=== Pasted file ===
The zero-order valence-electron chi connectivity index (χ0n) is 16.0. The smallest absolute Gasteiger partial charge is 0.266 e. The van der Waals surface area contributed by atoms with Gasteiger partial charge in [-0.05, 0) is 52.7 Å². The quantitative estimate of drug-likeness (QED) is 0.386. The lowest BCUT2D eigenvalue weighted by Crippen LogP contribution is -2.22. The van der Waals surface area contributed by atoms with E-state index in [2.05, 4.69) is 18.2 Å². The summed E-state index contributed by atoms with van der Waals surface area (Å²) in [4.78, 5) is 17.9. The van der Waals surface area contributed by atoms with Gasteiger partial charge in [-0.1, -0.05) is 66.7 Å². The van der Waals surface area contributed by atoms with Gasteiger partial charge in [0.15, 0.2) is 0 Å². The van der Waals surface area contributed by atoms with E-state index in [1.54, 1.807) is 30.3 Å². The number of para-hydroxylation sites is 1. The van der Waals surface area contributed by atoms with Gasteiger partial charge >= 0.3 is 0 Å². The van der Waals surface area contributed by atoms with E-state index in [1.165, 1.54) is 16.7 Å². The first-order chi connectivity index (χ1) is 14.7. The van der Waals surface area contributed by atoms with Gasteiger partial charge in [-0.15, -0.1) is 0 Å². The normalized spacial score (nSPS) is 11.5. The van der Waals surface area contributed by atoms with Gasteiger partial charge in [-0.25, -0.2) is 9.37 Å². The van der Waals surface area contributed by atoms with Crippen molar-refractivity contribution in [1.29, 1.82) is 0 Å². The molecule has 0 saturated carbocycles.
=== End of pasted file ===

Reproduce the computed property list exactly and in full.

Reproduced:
The zero-order valence-electron chi connectivity index (χ0n) is 16.0. The smallest absolute Gasteiger partial charge is 0.266 e. The van der Waals surface area contributed by atoms with Gasteiger partial charge in [-0.05, 0) is 52.7 Å². The quantitative estimate of drug-likeness (QED) is 0.386. The lowest BCUT2D eigenvalue weighted by Crippen LogP contribution is -2.22. The van der Waals surface area contributed by atoms with E-state index in [2.05, 4.69) is 18.2 Å². The summed E-state index contributed by atoms with van der Waals surface area (Å²) in [4.78, 5) is 17.9. The van der Waals surface area contributed by atoms with Gasteiger partial charge in [-0.1, -0.05) is 66.7 Å². The van der Waals surface area contributed by atoms with Gasteiger partial charge in [0.15, 0.2) is 0 Å². The van der Waals surface area contributed by atoms with E-state index in [1.54, 1.807) is 30.3 Å². The number of para-hydroxylation sites is 1. The van der Waals surface area contributed by atoms with Gasteiger partial charge >= 0.3 is 0 Å². The van der Waals surface area contributed by atoms with E-state index in [1.165, 1.54) is 16.7 Å². The first-order chi connectivity index (χ1) is 14.7. The van der Waals surface area contributed by atoms with Gasteiger partial charge in [-0.15, -0.1) is 0 Å². The normalized spacial score (nSPS) is 11.5. The van der Waals surface area contributed by atoms with Gasteiger partial charge in [-0.25, -0.2) is 9.37 Å². The van der Waals surface area contributed by atoms with Crippen molar-refractivity contribution in [1.29, 1.82) is 0 Å². The molecule has 0 saturated carbocycles.